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When I see a patient in clinic, I’m given a sheet with their vital signs like this.
Blood pressure: 142/65. Heart rate 74. Pain: 5 out of 10. I’m a nephrologist. I specialize in chronic kidney disease – a completely painless condition. But there has been a coordinated and I think well-intentioned campaign to increase physicians’ awareness of patient pain. Some have argued that the adoption of pain as the “fifth vital sign” has led to an increased rate of opioid prescription, addiction, and overdose.
It is quite clear that overdose deaths are increasing.
In the face of data like this, we are forced to examine our own responsibility as physicians. Do these numbers reflect some deeper societal issues, or is our prescribing behavior to blame?
The hypothesis is that a patient gets an initial opioid prescription, and, due to the well-documented addictive properties of opioids, turns into a chronic abuser of the drugs.
This article appearing in the journal Pain attempts to quantify just how frequently this pathway is followed.
The researchers used MarketScan data – this is a huge database of mostly employer-insured individuals – and identified a bit over 10 million individuals with a new opioid prescription between 2003 and 2013. These were matched with controls who never got an opioid prescription.
Those who got opioids were more likely to have an antecedent history of opioid use disorder, substance use disorder, and a host of other psychiatric problems. They were also significantly more likely to have received psychotropic medications.
So opioid prescriptions are going to some high-risk individuals. But how many of those would turn into chronic users?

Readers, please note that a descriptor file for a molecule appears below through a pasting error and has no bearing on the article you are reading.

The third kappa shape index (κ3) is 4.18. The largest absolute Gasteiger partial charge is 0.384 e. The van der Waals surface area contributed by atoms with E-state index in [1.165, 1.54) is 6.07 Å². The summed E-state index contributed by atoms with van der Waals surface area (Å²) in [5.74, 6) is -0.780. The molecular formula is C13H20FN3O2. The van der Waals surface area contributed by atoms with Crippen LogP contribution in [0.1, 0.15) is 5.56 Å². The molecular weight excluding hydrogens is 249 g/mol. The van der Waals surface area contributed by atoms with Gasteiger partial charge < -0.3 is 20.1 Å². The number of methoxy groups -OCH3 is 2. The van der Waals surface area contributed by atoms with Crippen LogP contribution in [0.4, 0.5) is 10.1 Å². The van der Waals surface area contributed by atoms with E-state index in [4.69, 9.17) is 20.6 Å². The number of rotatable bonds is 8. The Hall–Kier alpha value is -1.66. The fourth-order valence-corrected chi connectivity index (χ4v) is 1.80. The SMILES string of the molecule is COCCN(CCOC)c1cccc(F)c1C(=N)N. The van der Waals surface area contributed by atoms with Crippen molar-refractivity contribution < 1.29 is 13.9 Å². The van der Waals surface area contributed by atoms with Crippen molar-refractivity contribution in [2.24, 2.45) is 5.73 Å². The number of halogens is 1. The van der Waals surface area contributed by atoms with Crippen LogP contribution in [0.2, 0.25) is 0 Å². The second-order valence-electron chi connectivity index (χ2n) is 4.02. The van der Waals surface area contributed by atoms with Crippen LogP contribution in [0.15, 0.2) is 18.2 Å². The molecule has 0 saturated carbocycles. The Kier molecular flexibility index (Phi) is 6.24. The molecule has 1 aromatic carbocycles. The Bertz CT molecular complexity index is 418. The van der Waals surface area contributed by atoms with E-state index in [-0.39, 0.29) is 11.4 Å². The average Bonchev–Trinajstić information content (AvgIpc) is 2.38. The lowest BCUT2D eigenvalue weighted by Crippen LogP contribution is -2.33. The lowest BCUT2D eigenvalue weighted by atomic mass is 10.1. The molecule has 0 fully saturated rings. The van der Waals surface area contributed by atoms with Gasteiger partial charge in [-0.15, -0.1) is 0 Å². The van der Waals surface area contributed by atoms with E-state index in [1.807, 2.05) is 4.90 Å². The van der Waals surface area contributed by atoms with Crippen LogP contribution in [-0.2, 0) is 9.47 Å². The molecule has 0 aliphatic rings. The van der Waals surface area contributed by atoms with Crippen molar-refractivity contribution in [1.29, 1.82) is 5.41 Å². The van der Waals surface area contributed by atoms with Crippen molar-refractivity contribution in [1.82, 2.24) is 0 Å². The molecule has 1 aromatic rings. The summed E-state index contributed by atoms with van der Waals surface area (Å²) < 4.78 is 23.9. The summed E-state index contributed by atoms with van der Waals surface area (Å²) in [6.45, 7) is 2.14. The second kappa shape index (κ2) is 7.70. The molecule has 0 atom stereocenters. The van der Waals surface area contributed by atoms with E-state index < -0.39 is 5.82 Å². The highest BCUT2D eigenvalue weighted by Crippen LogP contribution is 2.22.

The study concludes – not that many. After 18 months, only 1.3% of individuals had transitioned from one-time to chronic use… at least based on prescription records.
How do we think about that 1.3%? It may seem like a small percentage that isn’t worth worrying about, but multiply that by the number of prescriptions we’re handing out per year: about one for every person in the country.
And also realize that that 1.3% is an underestimate.
MarketScan largely captures people who are productively employed, and it’s only capturing chronic prescription opioids. Most opioid abuse comes from sources other than the individuals doctor:
This chart shows that most non-medical users of prescription opioids get them from friends or family, not their doctor.
And this study, appearing in JAMA in 2008 found that diverted drugs were the major source of opioid overdoses:
We need to update our conceptual model to look like this:
The major unknown here is the rate of transition from licit to illicit opioid use. And that data is harder to find than, well, street fentanyl nowadays. We also need to know the REASON for that initial opioid prescription. It is a VERY different thing to receive oxycodone after you have your wisdom teeth removed and to receive it for chronic low back pain, and the risk of transition to opioid use disorder is much higher in the latter.
In 2016, the CDC came down hard on opioid prescriptions for CHRONIC conditions. This is the correct framework. Are docs responsible for the rise in opioid abuse and deaths in this country? Not exclusively. But we can’t deny that somewhere in the chain of events that leads to opioid abuse lies a prescription pad.